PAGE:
A Brief Analysis of Inflation….

After seeing the data by Istanbul Chamber of Commerce, the CPI figures did not come as a shock to me. I had a rough estimation of how it would turn out to be. As a result, there is nearly 70% inflation in Turkey, and it is not possible to deal with it through the policies that are currently in place. We cannot bring the inflation under control unless we effectively fight the monopolies and oligopolies in the market and reduce this sense of panic in the society.

I asked a local tourist who was furious about the fact that an agricultural product, which can be bought directly from the farmer for 7 TRY, is sold for 70 TRY in a store: “Yes, you can purchase is from the producer for 7 TRY, but considering other expenses such as logistics, employee expenses, store rent, packaging, energy, etc. how much do you think they should sell it for?” The cashier nodded and silently thanked me that I rushed to his aid, and the furious customer calmed down a bit. Obviously, neither the seller nor the buyer is happy because of the cost increases. Prices will remain sticky as everyone tries to hedge their future risk now.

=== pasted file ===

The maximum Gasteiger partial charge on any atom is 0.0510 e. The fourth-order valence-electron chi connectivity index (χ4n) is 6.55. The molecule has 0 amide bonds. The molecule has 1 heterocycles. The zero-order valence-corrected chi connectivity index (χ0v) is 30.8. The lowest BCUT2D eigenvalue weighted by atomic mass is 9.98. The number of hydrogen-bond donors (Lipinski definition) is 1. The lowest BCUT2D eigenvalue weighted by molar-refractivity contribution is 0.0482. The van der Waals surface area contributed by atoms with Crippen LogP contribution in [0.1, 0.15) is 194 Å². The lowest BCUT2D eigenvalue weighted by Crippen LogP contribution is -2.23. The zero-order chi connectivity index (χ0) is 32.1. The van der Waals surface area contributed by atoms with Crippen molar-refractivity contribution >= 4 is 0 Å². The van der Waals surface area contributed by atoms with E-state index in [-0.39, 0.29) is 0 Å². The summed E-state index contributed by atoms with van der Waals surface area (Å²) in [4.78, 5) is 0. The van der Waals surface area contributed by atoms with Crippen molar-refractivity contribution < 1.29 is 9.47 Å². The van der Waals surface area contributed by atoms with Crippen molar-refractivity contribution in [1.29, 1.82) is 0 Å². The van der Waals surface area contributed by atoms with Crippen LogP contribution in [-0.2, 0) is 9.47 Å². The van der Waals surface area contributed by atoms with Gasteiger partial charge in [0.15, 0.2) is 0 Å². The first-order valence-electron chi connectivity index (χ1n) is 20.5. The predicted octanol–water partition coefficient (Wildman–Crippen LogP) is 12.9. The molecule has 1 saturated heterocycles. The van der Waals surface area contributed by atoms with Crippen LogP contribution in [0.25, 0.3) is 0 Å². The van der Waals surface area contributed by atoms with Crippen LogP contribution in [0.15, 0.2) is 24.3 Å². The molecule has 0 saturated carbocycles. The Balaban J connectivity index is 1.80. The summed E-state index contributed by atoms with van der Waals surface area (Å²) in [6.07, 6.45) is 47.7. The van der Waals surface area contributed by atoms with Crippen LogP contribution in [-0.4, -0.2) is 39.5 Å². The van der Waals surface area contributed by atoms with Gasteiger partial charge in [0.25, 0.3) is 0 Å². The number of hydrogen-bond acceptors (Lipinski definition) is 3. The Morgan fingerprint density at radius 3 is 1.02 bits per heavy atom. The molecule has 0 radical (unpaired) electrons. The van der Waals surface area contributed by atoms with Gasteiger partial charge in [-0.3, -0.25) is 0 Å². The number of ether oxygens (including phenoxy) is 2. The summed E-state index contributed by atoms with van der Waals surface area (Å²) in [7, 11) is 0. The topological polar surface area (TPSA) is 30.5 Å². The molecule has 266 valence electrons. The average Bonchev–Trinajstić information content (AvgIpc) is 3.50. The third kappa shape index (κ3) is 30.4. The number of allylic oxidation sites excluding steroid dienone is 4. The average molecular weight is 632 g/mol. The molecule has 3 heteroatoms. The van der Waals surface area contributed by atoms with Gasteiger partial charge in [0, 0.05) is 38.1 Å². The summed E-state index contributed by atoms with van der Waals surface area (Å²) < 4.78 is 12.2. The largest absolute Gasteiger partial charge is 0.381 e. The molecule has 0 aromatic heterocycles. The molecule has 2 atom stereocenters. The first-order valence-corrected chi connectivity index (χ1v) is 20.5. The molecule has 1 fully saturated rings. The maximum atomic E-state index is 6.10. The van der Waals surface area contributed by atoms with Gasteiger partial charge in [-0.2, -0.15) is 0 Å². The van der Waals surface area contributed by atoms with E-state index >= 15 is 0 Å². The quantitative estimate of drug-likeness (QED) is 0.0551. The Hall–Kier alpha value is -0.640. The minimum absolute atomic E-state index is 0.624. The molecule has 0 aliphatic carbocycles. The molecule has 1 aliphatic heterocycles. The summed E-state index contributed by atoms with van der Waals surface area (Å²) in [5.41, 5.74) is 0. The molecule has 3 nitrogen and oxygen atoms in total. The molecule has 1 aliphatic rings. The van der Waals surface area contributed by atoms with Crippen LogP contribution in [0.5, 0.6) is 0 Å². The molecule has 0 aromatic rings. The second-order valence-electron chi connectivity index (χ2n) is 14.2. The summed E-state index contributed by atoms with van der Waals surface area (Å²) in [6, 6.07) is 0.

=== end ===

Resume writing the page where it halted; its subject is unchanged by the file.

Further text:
Here’s what’s got the most expensive in April: food, non-alcoholic beverages, housing-energy-water-gas, and clothing-footwear. Unfortunately, the price of any items has fallen April. The items that saw the highest price hikes are food and agricultural products, with a minimum of 35% and up to 70%. There was a drop only in the price of mostly seasonal products.

“Year-End Inflation Expectations Will Need to Be Revised.”

All these astronomical price hikes show us that we will finish the year with a CPI higher than that was recently revised by the CBRT. As expectations are revised, worries and concerns about the future grow stronger. However, no institution in the world was so far able to foresee a pinpoint prediction about inflation. Monthly expectations can sometimes match the reality, but annual inflation rate is now well above all expectations and projections.

The interest rates on commercial loans offered by private banks are quite low at the moment, but these rates may rise at any time depending on the CBRT policy rates. While there is hope that inflation will gradually decline, the concern that interest rates will gradually rise prevails.

We shall see how long the CBRT will be able to keep the current level of its policy rates.